Identify yourself when you approach the person and speak directly to them Speak normally and clearly Never touch the person or service animal without their permission If you offer assistance, wait until you receive permission Offer your arm to guide the person and walk slowly Dont just assume the person cant see you
Always ask how you can help – dont shout Look at and speak directly to the person - address them, not their interpreter If necessary, ask if another method of communicating would be easier (e.g. example a pen and paper) Be clear and precise when giving directions, and repeat or rephrase if necessary If the person uses a hearing aid, try to speak in a quiet area - background noise can be distracting
If you don't understand, ask the person to repeat the information If possible, ask questions that can be answered yes or no Be patient and polite Give the person whatever time they need to get their point across Patience, respect and a willingness to find a way to communicate are your best tools
Treat a person with a mental health disability with the same respect and consideration you have for everyone else Be confident and reassuring Listen carefully and work with the person to meet their needs If someone appears to be in a crisis, ask them to tell you the best way to help
Dont SaySay crazy insane lunatic psycho mental mental patient maniac neurotic psychotic unsound mind Schizophrenic It is important to recognize the PERSON first. a person with a mental illness a person with a mental disorder a person with a mood disorder (for example, a person with bipolar disorder) a person with a personality disorder (for example, a person with an antisocial personality disorder) a person with an anxiety disorder (for example, a person with obsessive-compulsive disorder) a person with schizophrenia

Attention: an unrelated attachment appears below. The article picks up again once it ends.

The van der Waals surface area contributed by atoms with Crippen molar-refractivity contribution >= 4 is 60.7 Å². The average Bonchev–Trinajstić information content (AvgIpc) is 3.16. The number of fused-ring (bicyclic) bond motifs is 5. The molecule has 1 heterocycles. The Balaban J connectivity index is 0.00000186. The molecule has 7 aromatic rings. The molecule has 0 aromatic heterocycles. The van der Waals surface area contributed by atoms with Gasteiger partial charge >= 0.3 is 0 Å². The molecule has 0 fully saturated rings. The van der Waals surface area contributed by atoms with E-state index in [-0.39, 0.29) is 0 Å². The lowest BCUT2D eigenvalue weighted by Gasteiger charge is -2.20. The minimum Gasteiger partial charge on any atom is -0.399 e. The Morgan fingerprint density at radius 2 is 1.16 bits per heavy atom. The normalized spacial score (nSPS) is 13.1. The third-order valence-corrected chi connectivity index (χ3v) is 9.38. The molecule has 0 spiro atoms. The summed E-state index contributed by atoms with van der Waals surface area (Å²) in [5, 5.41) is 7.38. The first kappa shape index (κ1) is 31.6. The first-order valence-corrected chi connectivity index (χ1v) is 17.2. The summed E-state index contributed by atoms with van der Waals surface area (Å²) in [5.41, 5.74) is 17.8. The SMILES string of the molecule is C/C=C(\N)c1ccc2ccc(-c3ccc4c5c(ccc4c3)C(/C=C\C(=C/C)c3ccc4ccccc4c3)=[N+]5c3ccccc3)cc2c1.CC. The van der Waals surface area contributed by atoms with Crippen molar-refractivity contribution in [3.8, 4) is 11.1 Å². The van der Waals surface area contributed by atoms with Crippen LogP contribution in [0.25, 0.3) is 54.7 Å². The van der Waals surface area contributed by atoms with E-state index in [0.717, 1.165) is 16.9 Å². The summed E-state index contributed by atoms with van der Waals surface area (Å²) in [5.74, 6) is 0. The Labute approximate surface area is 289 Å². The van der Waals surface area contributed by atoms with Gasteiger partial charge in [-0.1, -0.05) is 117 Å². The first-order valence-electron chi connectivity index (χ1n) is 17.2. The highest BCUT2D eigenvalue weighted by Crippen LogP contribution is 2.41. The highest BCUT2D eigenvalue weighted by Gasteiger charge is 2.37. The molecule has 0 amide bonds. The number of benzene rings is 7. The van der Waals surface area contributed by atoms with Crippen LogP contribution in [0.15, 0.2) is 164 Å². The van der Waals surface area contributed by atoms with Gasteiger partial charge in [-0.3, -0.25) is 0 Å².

Don't assume what a person can or cannot do Use plain language and speak in short sentences Make sure the person understands what you've said If you can't understand what's being said, don't pretend Provide one piece of information at a time Speak directly to the person, not to their companion or attendant
Dont SaySay mentally retarded idiot simple retarded feeble-minded imbecile mongoloid mongolism Downs a person with an intellectual disability a person with a developmental disability a person with Down Syndrome It is important to recognize the PERSON first.
A Support person may be a: Personal support worker Volunteer Family Member Friend Support persons may help with communication, personal care and/or medical needs Support persons must always be allowed to accompany persons with a disabilities Speak directly to customer with disability and not to support worker
Some people with disabilities use assistive devices to help with mobility or communication. Some examples include: Wheelchairs Walkers Canes Hearing aids TTY (Sends typed messages across phone lines) Assistive devices are part of peoples personal space This is why it is inappropriate to touch, hold or lean on a persons assistive device without permission
We want to provide our services in a way that promotes: Independence Dignity Integration Equal Opportunity
1. Ask each customer: How may I help you? 2. Smile, relax and focus on the customer 3. Be patient, optimistic, and willing to find a way to communicate Never assume that a customer needs your help if they seem unable to find something!